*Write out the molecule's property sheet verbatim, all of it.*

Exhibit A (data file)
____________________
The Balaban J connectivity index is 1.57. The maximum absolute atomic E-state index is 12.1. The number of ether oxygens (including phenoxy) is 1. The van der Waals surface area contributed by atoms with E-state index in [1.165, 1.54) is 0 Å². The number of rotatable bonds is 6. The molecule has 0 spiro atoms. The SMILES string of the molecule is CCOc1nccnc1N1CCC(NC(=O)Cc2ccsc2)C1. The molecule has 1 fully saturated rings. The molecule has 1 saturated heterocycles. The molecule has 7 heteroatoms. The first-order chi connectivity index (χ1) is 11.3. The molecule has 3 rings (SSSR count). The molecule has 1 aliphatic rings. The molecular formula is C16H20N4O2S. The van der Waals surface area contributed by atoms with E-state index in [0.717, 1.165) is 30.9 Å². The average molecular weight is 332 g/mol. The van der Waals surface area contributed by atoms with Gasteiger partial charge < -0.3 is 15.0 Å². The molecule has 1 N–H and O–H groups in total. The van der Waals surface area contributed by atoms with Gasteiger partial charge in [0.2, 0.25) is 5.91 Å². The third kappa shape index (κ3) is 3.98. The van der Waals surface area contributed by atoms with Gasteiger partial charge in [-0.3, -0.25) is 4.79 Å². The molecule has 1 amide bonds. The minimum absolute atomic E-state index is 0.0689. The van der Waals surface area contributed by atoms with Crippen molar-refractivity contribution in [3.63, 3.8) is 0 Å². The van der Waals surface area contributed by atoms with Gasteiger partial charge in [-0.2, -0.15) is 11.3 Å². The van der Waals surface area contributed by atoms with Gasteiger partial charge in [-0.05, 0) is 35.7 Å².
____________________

The Balaban J connectivity index is 1.57. The maximum absolute atomic E-state index is 12.1. The number of ether oxygens (including phenoxy) is 1. The van der Waals surface area contributed by atoms with E-state index in [1.165, 1.54) is 0 Å². The number of rotatable bonds is 6. The molecule has 0 spiro atoms. The SMILES string of the molecule is CCOc1nccnc1N1CCC(NC(=O)Cc2ccsc2)C1. The molecule has 1 fully saturated rings. The molecule has 1 saturated heterocycles. The molecule has 7 heteroatoms. The first-order chi connectivity index (χ1) is 11.3. The molecule has 3 rings (SSSR count). The molecule has 1 aliphatic rings. The molecular formula is C16H20N4O2S. The van der Waals surface area contributed by atoms with E-state index in [0.717, 1.165) is 30.9 Å². The average molecular weight is 332 g/mol. The van der Waals surface area contributed by atoms with Gasteiger partial charge < -0.3 is 15.0 Å². The molecule has 1 N–H and O–H groups in total. The van der Waals surface area contributed by atoms with Gasteiger partial charge in [0.2, 0.25) is 5.91 Å². The third kappa shape index (κ3) is 3.98. The van der Waals surface area contributed by atoms with Gasteiger partial charge in [-0.3, -0.25) is 4.79 Å². The molecule has 1 amide bonds. The minimum absolute atomic E-state index is 0.0689. The van der Waals surface area contributed by atoms with Crippen molar-refractivity contribution in [3.63, 3.8) is 0 Å². The van der Waals surface area contributed by atoms with Gasteiger partial charge in [-0.2, -0.15) is 11.3 Å². The van der Waals surface area contributed by atoms with Gasteiger partial charge in [-0.05, 0) is 35.7 Å².